Why Complicated Work is Becoming a Commodity

Last month a momentous technological feat quietly occurred. A computer beat the world’s best Go player in a best-of-five match. In fact, the Google developed computer program called AlphaGo won three straight games before the human opponent achieved a win. The computer then won the final game of the match to earn a decisive 4-1 victory.

At its core, Go is a game of complex mathematical choices. Some consider it Chess on steroids. The opportunities on a simple 19 X 19 board boggle the average mind. However, much like a computer beating the world-best Garry Kasparaov at chess in 1996, the AlphaGo victory indicates that we have arrived at a new point in history!

I cannot help but apply this historical moment to the future of our employability. As the title suggests, much of our work is becoming something that can be done by machines. Computers now weld our cars (as robots), vacuum our homes (thank you Roomba) and autopilot our planes as we sip champagne. As more and more of our work becomes automated, some are raising concerns about the future security of our jobs! So should you be worried that computers or robots will take your job? Maybe! After all, history teaches us that they already have. Therefore, the secret is to determine which jobs computers can’t do – and I think I know which ones!

Last summer I wrote a short blog about the difference between complicated and complex. Although these two words may appear to be synonyms at first glance, they are unique as we consider the future or work. Here are the differences between these two terms:

Complicated – Something with many interconnecting parts. Intricate. Examples: Imagine a rigorous math problem on a white board. The ability of Big Data to assess your on-line browsing habits in order to predict which products to advertise on your web browser also fits into this category. These things are complicated.

Complex – A system of interconnected parts that constantly change. Fluid. Examples – If an ocean beach lifeguard leaves their tower for 30 minutes, they may come back to a very different scenario. The ability to understand the needs of a crying baby is also a complex matter.

Last week I posted a list of skills that experts believe the workforce will need by 2020. It includes things like creativity, negotiation and emotional intelligence (see Improving Your Work Relationship With Your Robot Assistant). In short, this list was full of complex skills. Technology has demonstrated an increasing ability to deal with complicated – like the game of Go. However, technology has not mastered the complex! Therefore, wise employees will equip themselves with skills that allow them to deliver complex solutions. Things like interpersonal skills, emotional intelligence and mega-management are complex abilities that will equip employees with the skills they need to succeed.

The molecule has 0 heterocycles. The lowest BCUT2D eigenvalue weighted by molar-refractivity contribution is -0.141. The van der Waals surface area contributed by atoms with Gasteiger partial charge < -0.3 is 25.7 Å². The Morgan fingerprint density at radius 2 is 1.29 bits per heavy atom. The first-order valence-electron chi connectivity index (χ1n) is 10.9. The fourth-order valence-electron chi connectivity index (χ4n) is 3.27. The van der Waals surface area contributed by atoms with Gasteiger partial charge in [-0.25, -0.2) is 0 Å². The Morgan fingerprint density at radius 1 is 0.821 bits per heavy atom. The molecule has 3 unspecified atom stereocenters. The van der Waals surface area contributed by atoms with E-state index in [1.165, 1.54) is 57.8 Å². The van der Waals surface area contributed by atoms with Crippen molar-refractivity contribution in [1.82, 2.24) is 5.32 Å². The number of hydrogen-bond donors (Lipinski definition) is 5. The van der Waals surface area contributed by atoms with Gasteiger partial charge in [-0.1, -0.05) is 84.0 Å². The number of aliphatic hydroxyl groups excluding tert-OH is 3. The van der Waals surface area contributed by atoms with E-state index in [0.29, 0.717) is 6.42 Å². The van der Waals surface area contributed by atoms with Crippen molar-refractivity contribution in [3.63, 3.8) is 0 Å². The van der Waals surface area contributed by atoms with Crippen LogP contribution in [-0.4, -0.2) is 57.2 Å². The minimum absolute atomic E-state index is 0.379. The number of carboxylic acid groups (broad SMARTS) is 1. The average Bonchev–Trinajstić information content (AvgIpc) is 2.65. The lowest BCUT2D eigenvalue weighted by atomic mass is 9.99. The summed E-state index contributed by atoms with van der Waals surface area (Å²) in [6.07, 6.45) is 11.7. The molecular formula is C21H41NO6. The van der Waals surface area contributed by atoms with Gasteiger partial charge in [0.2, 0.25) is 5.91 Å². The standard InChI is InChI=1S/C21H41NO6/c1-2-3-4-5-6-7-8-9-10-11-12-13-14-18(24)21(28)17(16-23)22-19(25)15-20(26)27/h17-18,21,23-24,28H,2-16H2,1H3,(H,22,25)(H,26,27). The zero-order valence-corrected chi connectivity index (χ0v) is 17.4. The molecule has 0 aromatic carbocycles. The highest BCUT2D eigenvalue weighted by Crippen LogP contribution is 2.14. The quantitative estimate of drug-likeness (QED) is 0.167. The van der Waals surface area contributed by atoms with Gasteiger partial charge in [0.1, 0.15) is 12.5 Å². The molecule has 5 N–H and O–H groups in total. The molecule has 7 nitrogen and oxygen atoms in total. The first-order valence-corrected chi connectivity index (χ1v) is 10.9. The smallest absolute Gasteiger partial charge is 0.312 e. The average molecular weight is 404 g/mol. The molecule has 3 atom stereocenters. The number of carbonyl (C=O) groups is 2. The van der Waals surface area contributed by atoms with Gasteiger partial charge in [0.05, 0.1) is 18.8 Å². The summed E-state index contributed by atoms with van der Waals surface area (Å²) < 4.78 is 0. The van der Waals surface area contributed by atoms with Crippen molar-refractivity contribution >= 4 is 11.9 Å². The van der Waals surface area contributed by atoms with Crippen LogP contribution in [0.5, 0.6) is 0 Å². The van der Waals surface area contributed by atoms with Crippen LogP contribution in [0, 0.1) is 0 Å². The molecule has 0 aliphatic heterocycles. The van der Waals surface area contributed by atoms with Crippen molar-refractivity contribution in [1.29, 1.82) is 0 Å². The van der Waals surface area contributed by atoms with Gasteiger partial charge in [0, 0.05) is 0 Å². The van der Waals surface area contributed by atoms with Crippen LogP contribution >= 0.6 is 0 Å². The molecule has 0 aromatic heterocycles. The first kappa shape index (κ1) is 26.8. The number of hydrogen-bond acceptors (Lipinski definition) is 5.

You will be employable in the future. This is because you are a human and you were designed to do complex things. However, to ensure your future success, you must equip yourself with complex skills. Those who only focus on complicated will at some point, find themselves beaten by the latest version of AlphaGo!


 

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Jeff Suderman is a futurist, consultant and professor who works in the field of organizational development. He partners with clients to improve culture, leadership, teamwork, organizational alignment, strategy and organizational future-readiness. He resides in Palm Desert, California. Twitter: @jlsuderman Email: jeff@jeffsuderman.com

Photo Credit: Wired Magazine

Do Your Organizational Values Have Legs?

I love it when organizations have clearly defined values. I love it even more when you see those values exemplified in practice. However, the opposite also occurs!

A friend recently told me about a less-than-positive experience during her new employee orientation. She works as a nurse and was hired by a well-regarded hospital. Their orientation blended new staff from every department and role. boxed lunchIn this particular orientation, there was a new cohort of medical doctor interns. At the catered lunch, my friend took a lunch box from one of the two tables in the room. As she took the lunch, she was told that these lunches were only for the interns and that she needed to take her lunch from the other table. Attendees observed that the interns received a higher quality lunch and a clear hierarchy was silently established.

For an organization touting the values of respect, integrity and professionalism, there was a gap between what was stated and what was practiced. Shane Atchison purports that organizations which post their company values all over their walls have serious culture problems. In other words, a company’s values need to be lived, not talked about. While it is easy to point a finger, there are few of us who have not done the same thing over our lives.

Which value is the most difficult to practice in your organization? Where do you have opportunity to tighten the gap between what you preach and what you practice? If you don’t know, I’ll bet your employees do!